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Hamilton earns highest Boy Scout award

Brookings’ Bill Hamilton with a plaque awarded by the Boy Scouts of America.
 

Bill Hamilton has one more award to add to the stack of patches, medals and pendants he’s accrued over 35 years in the Boy Scouts of America.

And this one — the Silver Beaver — has some prestige.

The heavy silver pendant is the highest achievement an adult can be awarded in the organization, and is the equivalent of the renowned Eagle Scout Award to which teen boys aspire.

“I was very surprised,” Hamilton said of receiving the award. “You put in and kind of hope. But I was really, really ecstatic when they called me.”

Hamilton, Brookings City Council’s newest member, was three badges shy of earning his own Eagle Scout Award, accomplished by completing a project within his community. His original plans were to make benches to put in fishing spots where he and his family lived in Fort Bragg, Calif.

“I made the mistake of reprioritizing my senior year in high school,” Hamilton said with a laugh. “It kind of backfired.”

He was the equipment manager for the baseball team and served on a variety of committees.

“Then time went by; it just flies,” he said. “And then it was too late.”

Boys have until the age of 19 to complete their Eagle Scout projects.

Missing his opportunity to achieve the coveted award, Hamilton, now 52, made it his goal to help other teens earn theirs. He has helped 24 teens complete their projects and earn the award.

Immediately after high school, and while working as a locksmith, he became the assistant scoutmaster in the Fort Bragg community. He moved a few times — Klamath, Ukiah, Anderson Valley, back to Fort Bragg — but each time became involved in the Cub Scouts and Boy Scouts in those areas.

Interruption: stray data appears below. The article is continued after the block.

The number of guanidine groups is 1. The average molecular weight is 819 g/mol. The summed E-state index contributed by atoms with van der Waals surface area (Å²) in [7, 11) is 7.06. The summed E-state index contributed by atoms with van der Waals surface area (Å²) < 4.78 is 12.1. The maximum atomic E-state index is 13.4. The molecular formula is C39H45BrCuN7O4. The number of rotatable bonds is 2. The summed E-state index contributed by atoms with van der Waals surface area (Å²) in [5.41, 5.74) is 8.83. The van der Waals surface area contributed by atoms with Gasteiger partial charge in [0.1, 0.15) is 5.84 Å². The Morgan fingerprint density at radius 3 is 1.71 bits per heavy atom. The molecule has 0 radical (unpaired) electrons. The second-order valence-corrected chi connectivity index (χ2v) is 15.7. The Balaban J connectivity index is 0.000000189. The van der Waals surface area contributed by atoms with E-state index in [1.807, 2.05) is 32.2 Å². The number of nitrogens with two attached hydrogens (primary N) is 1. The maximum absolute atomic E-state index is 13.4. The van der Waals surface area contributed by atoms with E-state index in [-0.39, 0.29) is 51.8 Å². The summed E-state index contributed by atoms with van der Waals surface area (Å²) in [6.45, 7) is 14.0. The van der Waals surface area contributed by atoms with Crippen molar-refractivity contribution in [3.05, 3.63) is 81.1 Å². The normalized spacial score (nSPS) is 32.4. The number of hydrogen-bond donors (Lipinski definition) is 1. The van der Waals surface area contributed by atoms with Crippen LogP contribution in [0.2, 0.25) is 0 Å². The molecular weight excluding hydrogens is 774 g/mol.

It wasn’t until 1995 that he started getting official scout training — and it was two years after that that Becker’s muscular dystrophy tried to lay him low. That form of the disease is similar to the more commonly-known Duchenne MD, in that it involves a weakening of the muscles, but it progresses more slowly.

For the next three years, Hamilton drove back and forth between the Scouting troops in Del Norte County and the local troop in Brookings, until his disability forced him into a wheelchair.

At that point, he joined the Elks and became the charter representative for the local Cub Scout packs and the Boy Scout troops — and was awarded the District Award of Merit by the Oregon Trail Council.

His friend Alan Neerenburg nominated Hamilton twice for the Silver Beaver Award. It is awarded, in part, for training and years of service a volunteer has.

In his decades of service to the organization, Hamilton’s had his share of fun working to help youth grow into productive members of society. His favorite memory is that of earning his Wood Badge, an eight-day course.

“It was eight days of going back and being a Boy Scout again,” he said of the foray into the woods. “It was the best fun I ever had in all my experience as a leader.”

And it proved to him what he has always known, that, as a kid — then an adult — with a disability, he can do what others can.

“In the beginning, they told me my mom might have to come with me on camping trips,” Hamilton recalled. A volunteer official at the Boy Scout office even tried to keep his mother from filling out application forms.

But Richard Larson of the Episcopal Church in Fort Bragg took Hamilton under his wing, helping pave the way to memorable years in the Scouts — and in life.

Others he attributes to his success are Jay Schaefer, Tim Buehler, Joel Walter, Mary Fox and Bill Coons.

Now he helps oversee Boy Scout Troop 32, with 16 members, the Cub Scout Pack of about 80 younger children and Latter-day Saints Unit 251, with a pack and troop of its own.

“I like being with the youth; I’ve always enjoyed working with them,” he said. “It’s something for the kids to get out from under the pressures of life — and an opportunity to be somebody.”

Hamilton should know.

“It’s a great moral program I have a lot of confidence in,” he said. “It’s such a great program.”

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